You're right SweetSilver, I did assume too much here.  I do feel that the majority of those who want to kick people out of medical practices or refuse to take them as a patient are those who vehemently argue the safety and effectiveness for all people. But I completely see the point that some people simply support the doctors' right to choose who they see based on their beliefs above any other factors. I tend to lean that way too-- It would be nice not to have the government telling private practices what they can and can't do all the time.   The less government interference, the better.  This situation is just so tricky because in certain localities people get CPS called on them because they won't vaccinate, or because they don't go to the doctors etc.  I just feel there can't be legislation enforcing us to go to doctors, but then not providing doctors willing to see us. I see this new problem as insurance related. The big insurance companies are giving incentives to practices for fully vaccinating their charges. Whether the government is pushing them to do that, or the insurance companies feel they will have less risk of paying out on VPD I have no idea.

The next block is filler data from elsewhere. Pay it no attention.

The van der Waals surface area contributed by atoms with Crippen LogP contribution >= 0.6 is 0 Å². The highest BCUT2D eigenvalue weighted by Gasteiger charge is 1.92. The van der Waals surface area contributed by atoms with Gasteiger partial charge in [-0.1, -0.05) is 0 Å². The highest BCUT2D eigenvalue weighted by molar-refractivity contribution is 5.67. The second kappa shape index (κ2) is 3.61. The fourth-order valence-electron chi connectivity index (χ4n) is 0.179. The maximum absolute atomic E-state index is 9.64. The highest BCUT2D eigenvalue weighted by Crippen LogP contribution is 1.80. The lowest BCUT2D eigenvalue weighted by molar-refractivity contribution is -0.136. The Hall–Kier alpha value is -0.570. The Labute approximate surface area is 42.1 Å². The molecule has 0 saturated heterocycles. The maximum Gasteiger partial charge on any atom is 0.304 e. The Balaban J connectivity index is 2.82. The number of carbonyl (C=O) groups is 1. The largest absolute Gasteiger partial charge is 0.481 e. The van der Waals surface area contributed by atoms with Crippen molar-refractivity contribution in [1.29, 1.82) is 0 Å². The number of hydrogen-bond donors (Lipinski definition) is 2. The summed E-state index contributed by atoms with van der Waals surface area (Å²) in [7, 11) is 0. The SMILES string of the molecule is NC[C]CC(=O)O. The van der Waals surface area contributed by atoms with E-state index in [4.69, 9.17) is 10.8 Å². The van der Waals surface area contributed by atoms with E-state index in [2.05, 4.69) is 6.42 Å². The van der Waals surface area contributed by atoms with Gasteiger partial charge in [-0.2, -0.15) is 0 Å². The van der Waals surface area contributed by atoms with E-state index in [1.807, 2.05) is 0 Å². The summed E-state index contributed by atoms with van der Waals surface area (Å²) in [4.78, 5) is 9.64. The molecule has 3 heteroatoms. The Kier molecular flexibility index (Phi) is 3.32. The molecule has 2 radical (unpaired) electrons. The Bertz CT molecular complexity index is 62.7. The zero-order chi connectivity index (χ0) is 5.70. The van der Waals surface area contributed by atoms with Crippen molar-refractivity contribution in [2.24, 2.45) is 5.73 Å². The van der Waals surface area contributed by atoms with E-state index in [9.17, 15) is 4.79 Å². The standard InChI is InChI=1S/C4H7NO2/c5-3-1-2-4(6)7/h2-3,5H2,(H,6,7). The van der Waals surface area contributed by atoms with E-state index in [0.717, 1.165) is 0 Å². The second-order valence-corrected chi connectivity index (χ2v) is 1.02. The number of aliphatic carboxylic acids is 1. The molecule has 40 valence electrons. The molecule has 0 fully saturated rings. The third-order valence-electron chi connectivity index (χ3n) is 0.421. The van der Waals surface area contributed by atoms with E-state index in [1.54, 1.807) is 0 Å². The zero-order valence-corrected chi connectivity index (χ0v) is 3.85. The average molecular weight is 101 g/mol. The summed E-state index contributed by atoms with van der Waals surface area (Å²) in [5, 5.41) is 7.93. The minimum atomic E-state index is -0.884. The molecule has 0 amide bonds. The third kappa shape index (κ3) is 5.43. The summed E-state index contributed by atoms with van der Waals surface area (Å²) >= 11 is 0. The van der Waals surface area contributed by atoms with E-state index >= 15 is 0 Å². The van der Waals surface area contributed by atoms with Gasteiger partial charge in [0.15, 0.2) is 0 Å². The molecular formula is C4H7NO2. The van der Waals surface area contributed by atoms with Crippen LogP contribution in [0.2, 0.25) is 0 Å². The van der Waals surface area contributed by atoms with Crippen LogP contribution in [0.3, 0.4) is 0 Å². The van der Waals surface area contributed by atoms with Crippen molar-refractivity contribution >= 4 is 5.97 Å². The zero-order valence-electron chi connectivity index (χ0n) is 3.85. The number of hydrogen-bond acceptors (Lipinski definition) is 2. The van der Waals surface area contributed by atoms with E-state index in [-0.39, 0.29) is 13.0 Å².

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#85 of 105 Old 10-11-2012, 01:53 PM
 
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What about the idea of public physicians?  Do they even exist here - in the US?  If they're paid by our tax dollars - can they still refuse treatments based on personal beliefs?

 

By the way, in countries with universal health care - are there publicly-funded physicians?  How does it work?